That parent-child relationships should play a significant role within South Asian American literature is perhaps no surprise, since this is crucial material for any writer. But the particular forms they so often take – a dysfunctional mother-daughter dynamic, leading to the search for maternal surrogates; and the figure of the prematurely deceased father – are more perplexing. Why do families adhere to these patterns in so many South
Asian American texts and what does that tell us about this œuvre? More precisely, why are mothers subjected to a harsher critique than fathers and what purpose does this critique serve? How might we interpret the trope of the untimely paternal death? In this article I will seek to answer these questions – arguably key to an understanding of this growing body of writing – by considering works produced between the 1990s and the early twenty-first century by a range of South Asian American writers.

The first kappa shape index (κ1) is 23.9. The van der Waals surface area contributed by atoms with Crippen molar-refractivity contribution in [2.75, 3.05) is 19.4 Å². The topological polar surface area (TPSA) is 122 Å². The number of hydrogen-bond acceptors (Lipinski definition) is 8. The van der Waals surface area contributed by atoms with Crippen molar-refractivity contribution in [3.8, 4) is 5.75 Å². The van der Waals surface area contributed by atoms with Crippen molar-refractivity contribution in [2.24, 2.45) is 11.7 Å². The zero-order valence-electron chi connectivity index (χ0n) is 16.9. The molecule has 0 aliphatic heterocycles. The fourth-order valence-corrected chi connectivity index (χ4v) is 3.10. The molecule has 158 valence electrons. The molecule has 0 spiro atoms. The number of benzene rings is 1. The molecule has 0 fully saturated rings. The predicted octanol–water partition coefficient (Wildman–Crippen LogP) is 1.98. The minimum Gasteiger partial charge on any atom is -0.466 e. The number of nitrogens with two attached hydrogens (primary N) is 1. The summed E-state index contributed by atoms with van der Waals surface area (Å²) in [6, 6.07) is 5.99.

Maxey, R. (2012). "Mother-weights" and lost fathers: parents in South Asian American literature. Wasafiri, 27(1), doi:10.1080/02690055.2012.636892